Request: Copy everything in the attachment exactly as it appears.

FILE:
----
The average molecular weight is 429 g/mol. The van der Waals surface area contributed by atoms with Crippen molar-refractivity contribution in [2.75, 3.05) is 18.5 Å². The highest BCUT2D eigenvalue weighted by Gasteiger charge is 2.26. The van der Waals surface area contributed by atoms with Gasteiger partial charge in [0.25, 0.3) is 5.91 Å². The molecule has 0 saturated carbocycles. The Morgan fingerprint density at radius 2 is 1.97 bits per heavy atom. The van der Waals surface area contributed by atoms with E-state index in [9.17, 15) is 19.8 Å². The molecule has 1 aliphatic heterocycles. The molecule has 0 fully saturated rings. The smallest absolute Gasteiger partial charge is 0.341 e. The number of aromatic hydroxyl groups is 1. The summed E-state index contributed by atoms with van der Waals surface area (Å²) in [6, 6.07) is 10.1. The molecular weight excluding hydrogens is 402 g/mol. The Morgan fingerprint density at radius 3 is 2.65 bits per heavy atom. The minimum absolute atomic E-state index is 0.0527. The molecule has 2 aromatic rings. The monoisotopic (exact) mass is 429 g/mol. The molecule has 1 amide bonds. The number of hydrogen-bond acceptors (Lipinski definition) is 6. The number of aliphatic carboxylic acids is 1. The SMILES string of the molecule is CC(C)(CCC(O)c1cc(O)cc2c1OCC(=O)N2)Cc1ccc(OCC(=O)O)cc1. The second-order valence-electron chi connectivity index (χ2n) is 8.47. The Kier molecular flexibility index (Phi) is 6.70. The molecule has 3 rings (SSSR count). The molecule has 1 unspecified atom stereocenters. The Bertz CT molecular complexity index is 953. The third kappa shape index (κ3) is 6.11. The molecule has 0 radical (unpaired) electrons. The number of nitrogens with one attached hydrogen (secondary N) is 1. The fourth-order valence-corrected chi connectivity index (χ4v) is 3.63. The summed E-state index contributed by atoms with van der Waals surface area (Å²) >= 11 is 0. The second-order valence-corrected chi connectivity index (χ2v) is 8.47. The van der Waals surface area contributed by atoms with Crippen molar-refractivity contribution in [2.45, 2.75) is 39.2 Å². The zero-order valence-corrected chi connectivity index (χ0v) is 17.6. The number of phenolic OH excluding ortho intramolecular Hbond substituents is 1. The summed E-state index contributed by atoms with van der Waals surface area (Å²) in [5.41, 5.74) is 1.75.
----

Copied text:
The average molecular weight is 429 g/mol. The van der Waals surface area contributed by atoms with Crippen molar-refractivity contribution in [2.75, 3.05) is 18.5 Å². The highest BCUT2D eigenvalue weighted by Gasteiger charge is 2.26. The van der Waals surface area contributed by atoms with Gasteiger partial charge in [0.25, 0.3) is 5.91 Å². The molecule has 0 saturated carbocycles. The Morgan fingerprint density at radius 2 is 1.97 bits per heavy atom. The van der Waals surface area contributed by atoms with E-state index in [9.17, 15) is 19.8 Å². The molecule has 1 aliphatic heterocycles. The molecule has 0 fully saturated rings. The smallest absolute Gasteiger partial charge is 0.341 e. The number of aromatic hydroxyl groups is 1. The summed E-state index contributed by atoms with van der Waals surface area (Å²) in [6, 6.07) is 10.1. The molecular weight excluding hydrogens is 402 g/mol. The Morgan fingerprint density at radius 3 is 2.65 bits per heavy atom. The minimum absolute atomic E-state index is 0.0527. The molecule has 2 aromatic rings. The monoisotopic (exact) mass is 429 g/mol. The molecule has 1 amide bonds. The number of hydrogen-bond acceptors (Lipinski definition) is 6. The number of aliphatic carboxylic acids is 1. The SMILES string of the molecule is CC(C)(CCC(O)c1cc(O)cc2c1OCC(=O)N2)Cc1ccc(OCC(=O)O)cc1. The second-order valence-electron chi connectivity index (χ2n) is 8.47. The Kier molecular flexibility index (Phi) is 6.70. The molecule has 3 rings (SSSR count). The molecule has 1 unspecified atom stereocenters. The Bertz CT molecular complexity index is 953. The third kappa shape index (κ3) is 6.11. The molecule has 0 radical (unpaired) electrons. The number of nitrogens with one attached hydrogen (secondary N) is 1. The fourth-order valence-corrected chi connectivity index (χ4v) is 3.63. The summed E-state index contributed by atoms with van der Waals surface area (Å²) >= 11 is 0. The second-order valence-corrected chi connectivity index (χ2v) is 8.47. The van der Waals surface area contributed by atoms with Crippen molar-refractivity contribution in [2.45, 2.75) is 39.2 Å². The zero-order valence-corrected chi connectivity index (χ0v) is 17.6. The number of phenolic OH excluding ortho intramolecular Hbond substituents is 1. The summed E-state index contributed by atoms with van der Waals surface area (Å²) in [5.41, 5.74) is 1.75.